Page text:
Name: Blainvilles Whale
Scientific Name: Mesoplodon densirostris
Length: Males reach at least 4.4 m (14 ft 5 in) Females reach at least 4.6 m (15 ft) Juveniles are 1.9 m (6 ft 3 in)
Weight: Males 800 kg (1,800 lb) Females 1 ton (2200 pounds) Juveniles 60 kg (130 lb)
Adult Length: 4 - 6 m (13 - 19 ft)
Coloration: Blue-gray to orange-brown
Blow: Small blow projects forward, sometimes visible
Group size: 1-6
Number of Species: 32
Endemic Species: 6
In total, 32 indigenous species of mammals have been recorded in Galapagos in recent times. This excludes domesticated species which have become feral (dogs, cats, pigs, goats, donkeys, horses and cattle) and introduced rodents (rats and mice). Six species are endemic to the archipelago, four of which are confined to single Islands. The greater majority of the species recorded, 25 in total, are cetaceans (whales and dolphins). The mammals that occur in Galapagos can be divided into 4 types.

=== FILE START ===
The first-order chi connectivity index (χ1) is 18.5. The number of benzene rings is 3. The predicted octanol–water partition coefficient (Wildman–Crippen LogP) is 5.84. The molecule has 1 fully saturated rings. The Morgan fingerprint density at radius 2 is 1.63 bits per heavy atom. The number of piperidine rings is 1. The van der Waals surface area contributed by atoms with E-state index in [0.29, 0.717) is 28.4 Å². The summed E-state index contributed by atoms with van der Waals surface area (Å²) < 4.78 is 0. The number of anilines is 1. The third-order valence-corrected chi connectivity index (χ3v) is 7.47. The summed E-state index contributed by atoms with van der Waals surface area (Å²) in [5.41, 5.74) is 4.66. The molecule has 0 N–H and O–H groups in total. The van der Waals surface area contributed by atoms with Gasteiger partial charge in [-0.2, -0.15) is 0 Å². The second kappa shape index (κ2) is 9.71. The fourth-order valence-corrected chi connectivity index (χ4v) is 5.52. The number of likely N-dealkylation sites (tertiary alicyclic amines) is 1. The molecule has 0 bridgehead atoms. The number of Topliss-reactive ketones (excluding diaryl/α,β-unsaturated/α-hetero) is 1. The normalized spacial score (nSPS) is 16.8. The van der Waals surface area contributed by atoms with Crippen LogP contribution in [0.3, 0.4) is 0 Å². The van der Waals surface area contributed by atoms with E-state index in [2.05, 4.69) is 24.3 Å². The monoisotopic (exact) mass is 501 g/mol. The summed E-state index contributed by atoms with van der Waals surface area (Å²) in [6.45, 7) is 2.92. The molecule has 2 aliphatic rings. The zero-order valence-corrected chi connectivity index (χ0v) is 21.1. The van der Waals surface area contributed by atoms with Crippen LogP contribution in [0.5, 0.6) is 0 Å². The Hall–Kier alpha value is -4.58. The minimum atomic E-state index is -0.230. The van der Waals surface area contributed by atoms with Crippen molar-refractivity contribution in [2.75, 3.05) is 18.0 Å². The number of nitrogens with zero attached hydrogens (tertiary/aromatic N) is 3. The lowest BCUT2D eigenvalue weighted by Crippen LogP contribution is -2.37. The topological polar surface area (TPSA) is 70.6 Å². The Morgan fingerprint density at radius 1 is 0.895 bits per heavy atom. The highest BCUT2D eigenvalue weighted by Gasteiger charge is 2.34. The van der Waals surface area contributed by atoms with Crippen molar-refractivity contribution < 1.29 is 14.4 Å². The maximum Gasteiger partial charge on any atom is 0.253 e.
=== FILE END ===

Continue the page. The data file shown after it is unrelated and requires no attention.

Occasionally seen offshore.
Very similar in shape and size to other beaked whales of the genus Mesoplodon. Identification requires close views of the beak which appears first as me animal surfaces. The forehead is low and flat leading to a shortish beak, behind which both sides of me lower jaw are distinctly arched towards the base. Unlike Gingko-toothed Beaked Whale the arch is rounded. Mature males display a large single tooth, irrupting from me centre of each arch.